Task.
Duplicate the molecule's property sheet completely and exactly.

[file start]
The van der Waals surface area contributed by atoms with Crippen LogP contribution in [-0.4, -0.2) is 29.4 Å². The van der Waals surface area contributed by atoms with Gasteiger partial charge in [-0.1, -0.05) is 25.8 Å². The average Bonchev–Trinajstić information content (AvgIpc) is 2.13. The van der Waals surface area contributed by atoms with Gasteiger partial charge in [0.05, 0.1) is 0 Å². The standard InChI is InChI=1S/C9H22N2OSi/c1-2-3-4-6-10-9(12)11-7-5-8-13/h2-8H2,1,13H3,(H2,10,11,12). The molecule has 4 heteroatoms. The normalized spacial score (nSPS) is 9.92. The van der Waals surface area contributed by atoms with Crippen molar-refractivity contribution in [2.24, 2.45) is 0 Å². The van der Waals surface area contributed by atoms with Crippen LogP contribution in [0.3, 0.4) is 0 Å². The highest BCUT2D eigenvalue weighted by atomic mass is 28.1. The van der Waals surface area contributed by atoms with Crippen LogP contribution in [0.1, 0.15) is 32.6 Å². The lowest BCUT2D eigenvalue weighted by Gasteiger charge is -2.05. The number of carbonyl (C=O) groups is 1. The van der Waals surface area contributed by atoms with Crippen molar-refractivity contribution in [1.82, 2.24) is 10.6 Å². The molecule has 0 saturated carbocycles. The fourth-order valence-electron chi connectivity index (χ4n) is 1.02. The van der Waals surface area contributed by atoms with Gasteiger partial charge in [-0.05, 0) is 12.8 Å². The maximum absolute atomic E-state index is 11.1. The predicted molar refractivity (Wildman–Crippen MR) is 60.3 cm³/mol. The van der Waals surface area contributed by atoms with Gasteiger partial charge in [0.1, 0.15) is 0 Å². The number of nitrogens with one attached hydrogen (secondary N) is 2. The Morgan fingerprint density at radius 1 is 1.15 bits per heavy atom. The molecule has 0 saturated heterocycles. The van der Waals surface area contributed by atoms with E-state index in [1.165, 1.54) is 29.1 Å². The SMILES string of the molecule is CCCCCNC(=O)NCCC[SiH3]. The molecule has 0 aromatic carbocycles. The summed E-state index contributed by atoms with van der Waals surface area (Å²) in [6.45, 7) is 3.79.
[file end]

The van der Waals surface area contributed by atoms with Crippen LogP contribution in [-0.4, -0.2) is 29.4 Å². The van der Waals surface area contributed by atoms with Gasteiger partial charge in [-0.1, -0.05) is 25.8 Å². The average Bonchev–Trinajstić information content (AvgIpc) is 2.13. The van der Waals surface area contributed by atoms with Gasteiger partial charge in [0.05, 0.1) is 0 Å². The standard InChI is InChI=1S/C9H22N2OSi/c1-2-3-4-6-10-9(12)11-7-5-8-13/h2-8H2,1,13H3,(H2,10,11,12). The molecule has 4 heteroatoms. The normalized spacial score (nSPS) is 9.92. The van der Waals surface area contributed by atoms with Crippen molar-refractivity contribution in [2.24, 2.45) is 0 Å². The van der Waals surface area contributed by atoms with Crippen LogP contribution in [0.3, 0.4) is 0 Å². The highest BCUT2D eigenvalue weighted by atomic mass is 28.1. The van der Waals surface area contributed by atoms with Crippen LogP contribution in [0.1, 0.15) is 32.6 Å². The lowest BCUT2D eigenvalue weighted by Gasteiger charge is -2.05. The number of carbonyl (C=O) groups is 1. The van der Waals surface area contributed by atoms with Crippen molar-refractivity contribution in [1.82, 2.24) is 10.6 Å². The molecule has 0 saturated carbocycles. The fourth-order valence-electron chi connectivity index (χ4n) is 1.02. The van der Waals surface area contributed by atoms with Gasteiger partial charge in [-0.05, 0) is 12.8 Å². The maximum absolute atomic E-state index is 11.1. The predicted molar refractivity (Wildman–Crippen MR) is 60.3 cm³/mol. The van der Waals surface area contributed by atoms with Gasteiger partial charge in [0.1, 0.15) is 0 Å². The number of nitrogens with one attached hydrogen (secondary N) is 2. The Morgan fingerprint density at radius 1 is 1.15 bits per heavy atom. The molecule has 0 saturated heterocycles. The van der Waals surface area contributed by atoms with E-state index in [1.165, 1.54) is 29.1 Å². The SMILES string of the molecule is CCCCCNC(=O)NCCC[SiH3]. The molecule has 0 aromatic carbocycles. The summed E-state index contributed by atoms with van der Waals surface area (Å²) in [6.45, 7) is 3.79.